Chapter starts with a quote by Freud:
When making a decision of minor importance, I have always found it advantageous to consider all the pros and cons. In vital matters however ... the decision should come from the unconscious, from somewhere within.
Dijksterhuis and Olden looked at three decision-making strategies. The study was about getting people to select a work of art for an office, and then seeing a few months later if they regretted their decision. In this way, they wanted to see which strategy was the most effective.
The following separate strategies were investigated:
- study poster for 90 seconds, list key likes/dislikes, carefully analyse thoughts, then make a selection
- glance at posters, then choose the one they liked best
- see the posters quickly, spend 5 minutes solving difficult anagrams, briefly examine the posters a second time, then make a choice
The study concluded that those in S3 (strategy 3) wanted significantly more for the poster than the other groups. The researchers concluded that S3 was the superior strategy. The research was repeated on other complicated decisions (which apartment to rent, car to buy, shares to invest in), and S3 was the consistent winner.
The point is this: people who are shown the options but then kept busy working on a difficult mental activity make better decisions than others. The researchers claim that it is about harnessing the power of your unconscious mind. When having to decide between options that differ in one or two ways, your conscious mind is a good arbiter. It can only juggle a small number of facts, though, and is not good when things are complex. In the latter case, the mind tends to focus on the most obvious elements, and miss the bigger picture. Your unconscious mind is much better at this.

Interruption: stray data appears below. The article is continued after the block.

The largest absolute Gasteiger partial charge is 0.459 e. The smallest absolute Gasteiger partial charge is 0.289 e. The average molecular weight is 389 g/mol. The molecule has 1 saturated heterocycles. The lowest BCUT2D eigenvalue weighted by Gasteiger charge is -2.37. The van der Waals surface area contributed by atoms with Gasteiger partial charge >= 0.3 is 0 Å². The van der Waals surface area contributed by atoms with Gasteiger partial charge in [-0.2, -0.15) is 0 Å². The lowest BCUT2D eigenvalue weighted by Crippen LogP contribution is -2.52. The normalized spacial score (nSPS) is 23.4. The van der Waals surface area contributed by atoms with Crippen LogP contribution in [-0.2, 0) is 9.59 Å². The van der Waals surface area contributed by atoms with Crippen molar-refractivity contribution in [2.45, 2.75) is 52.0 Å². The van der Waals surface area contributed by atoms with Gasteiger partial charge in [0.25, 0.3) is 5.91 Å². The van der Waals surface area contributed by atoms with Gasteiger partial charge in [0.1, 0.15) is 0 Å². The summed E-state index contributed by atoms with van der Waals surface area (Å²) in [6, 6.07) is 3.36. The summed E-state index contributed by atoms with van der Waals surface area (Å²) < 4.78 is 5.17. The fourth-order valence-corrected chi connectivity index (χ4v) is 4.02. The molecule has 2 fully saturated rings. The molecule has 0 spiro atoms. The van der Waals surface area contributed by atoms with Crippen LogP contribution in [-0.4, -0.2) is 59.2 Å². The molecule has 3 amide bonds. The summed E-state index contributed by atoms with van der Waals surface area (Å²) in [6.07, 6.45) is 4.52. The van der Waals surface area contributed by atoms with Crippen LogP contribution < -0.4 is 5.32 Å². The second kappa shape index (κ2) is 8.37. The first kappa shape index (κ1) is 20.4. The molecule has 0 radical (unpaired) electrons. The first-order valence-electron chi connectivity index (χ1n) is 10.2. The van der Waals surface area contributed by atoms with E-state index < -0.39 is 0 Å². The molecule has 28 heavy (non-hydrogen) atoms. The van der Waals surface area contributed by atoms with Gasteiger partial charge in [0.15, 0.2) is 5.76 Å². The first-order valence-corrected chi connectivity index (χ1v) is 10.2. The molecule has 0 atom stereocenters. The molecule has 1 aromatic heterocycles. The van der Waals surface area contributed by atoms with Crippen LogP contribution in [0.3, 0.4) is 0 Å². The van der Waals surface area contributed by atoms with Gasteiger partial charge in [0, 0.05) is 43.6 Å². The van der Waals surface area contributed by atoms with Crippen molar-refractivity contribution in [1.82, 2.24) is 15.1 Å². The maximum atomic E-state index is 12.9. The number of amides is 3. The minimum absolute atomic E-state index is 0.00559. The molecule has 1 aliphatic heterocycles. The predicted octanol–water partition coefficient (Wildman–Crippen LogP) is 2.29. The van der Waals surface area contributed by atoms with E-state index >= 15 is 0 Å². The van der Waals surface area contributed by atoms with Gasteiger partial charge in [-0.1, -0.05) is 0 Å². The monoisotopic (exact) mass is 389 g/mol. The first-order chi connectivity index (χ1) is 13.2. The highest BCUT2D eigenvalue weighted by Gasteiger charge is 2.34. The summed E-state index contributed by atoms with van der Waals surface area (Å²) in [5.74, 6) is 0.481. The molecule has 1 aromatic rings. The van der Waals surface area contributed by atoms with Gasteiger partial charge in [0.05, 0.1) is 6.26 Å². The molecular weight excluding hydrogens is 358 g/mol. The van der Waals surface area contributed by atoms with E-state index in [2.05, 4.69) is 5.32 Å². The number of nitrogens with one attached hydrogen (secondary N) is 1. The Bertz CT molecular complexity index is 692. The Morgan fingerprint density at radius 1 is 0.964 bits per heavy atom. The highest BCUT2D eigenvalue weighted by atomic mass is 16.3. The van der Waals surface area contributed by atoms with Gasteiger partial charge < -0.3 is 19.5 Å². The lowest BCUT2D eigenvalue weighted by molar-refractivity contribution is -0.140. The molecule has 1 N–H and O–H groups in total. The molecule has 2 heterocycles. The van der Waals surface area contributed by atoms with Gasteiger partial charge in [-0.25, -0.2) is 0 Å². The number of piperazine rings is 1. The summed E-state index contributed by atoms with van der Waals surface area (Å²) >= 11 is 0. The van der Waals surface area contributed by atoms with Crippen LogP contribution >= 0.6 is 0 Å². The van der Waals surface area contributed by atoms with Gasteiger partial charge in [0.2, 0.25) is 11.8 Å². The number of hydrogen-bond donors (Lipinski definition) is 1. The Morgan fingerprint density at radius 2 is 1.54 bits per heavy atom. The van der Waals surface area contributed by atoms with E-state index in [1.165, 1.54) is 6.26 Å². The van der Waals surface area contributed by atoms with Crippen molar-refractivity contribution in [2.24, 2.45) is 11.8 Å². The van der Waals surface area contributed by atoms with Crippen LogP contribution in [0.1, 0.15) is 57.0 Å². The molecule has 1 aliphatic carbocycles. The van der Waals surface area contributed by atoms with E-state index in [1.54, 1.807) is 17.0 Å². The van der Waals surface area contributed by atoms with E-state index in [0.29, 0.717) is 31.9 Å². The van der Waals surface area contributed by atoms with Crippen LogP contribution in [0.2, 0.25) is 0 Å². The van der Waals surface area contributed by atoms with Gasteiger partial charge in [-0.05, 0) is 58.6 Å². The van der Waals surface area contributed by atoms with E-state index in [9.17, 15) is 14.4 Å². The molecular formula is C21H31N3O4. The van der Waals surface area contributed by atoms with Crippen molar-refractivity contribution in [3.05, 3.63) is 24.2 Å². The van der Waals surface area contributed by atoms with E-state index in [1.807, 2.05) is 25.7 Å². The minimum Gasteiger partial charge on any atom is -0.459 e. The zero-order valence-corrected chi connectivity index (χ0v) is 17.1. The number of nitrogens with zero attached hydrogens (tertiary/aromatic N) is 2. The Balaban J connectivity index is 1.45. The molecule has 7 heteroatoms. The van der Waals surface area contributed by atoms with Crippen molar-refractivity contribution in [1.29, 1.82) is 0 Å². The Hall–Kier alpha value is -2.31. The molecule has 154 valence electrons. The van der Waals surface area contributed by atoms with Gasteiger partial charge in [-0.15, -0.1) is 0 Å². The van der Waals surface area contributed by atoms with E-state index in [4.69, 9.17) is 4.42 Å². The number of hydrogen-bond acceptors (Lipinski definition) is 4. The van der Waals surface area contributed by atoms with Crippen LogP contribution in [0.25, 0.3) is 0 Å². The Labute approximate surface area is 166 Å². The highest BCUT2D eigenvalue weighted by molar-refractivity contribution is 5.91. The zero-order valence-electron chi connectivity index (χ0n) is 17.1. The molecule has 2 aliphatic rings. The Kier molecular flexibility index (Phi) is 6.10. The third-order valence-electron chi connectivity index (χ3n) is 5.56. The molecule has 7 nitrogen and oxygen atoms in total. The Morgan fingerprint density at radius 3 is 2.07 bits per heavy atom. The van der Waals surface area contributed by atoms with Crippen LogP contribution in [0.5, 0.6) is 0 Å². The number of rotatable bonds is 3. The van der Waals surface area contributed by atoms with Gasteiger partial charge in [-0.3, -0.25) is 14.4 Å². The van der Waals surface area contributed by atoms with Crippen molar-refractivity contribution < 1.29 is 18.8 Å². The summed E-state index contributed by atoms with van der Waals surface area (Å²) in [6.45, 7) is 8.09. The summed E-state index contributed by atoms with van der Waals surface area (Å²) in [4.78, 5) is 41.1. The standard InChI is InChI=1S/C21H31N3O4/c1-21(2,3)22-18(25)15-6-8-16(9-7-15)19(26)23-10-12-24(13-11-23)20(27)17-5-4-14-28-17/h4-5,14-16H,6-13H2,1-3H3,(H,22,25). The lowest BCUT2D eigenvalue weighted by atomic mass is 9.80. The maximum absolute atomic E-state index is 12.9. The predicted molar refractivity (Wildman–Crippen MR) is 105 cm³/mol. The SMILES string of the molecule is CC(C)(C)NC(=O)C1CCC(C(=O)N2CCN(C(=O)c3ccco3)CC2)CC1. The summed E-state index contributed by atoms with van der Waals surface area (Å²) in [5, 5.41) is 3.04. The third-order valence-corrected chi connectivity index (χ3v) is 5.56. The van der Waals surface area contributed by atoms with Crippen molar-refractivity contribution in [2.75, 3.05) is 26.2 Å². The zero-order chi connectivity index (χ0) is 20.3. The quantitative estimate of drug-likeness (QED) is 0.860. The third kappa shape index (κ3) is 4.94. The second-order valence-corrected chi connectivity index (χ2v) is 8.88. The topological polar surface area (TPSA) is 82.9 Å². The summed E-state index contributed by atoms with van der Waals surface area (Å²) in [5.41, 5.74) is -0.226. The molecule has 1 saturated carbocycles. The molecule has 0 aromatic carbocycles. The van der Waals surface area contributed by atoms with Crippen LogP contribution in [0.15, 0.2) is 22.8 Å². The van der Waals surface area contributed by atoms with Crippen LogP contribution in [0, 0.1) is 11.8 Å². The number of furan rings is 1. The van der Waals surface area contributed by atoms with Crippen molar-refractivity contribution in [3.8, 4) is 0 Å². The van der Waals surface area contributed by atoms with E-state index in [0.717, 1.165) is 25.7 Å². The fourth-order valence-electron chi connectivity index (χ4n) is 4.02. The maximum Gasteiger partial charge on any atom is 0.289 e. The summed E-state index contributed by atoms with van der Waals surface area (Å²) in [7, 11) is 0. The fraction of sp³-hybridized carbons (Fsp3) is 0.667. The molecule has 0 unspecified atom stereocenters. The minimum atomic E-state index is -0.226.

Thinking too hard about an issue is in many ways as bad as making an instant choice. It is all a question of knowing what needs to be decided, then distracting your conscious mind and allowing your subconscious mind to work away.
(My own observation: I have seen a lot of very clever investors argue backwards and forwards over the many merits and demerits of a particular company. There seems to be a stage where everyone knows what the factors are, but it's difficult to know which factors are the significant and correct ones. So I can well see that S1 and S2 are likely to be suboptimal).
Gilovich studied regret. He asked people to look back over their lives and describe their biggest regret. He found that 75% regretted not doing something, rather than doing something. It's like the poet Whittier said: "For of all sad words of tongue or pen, the saddest are these: It might have been".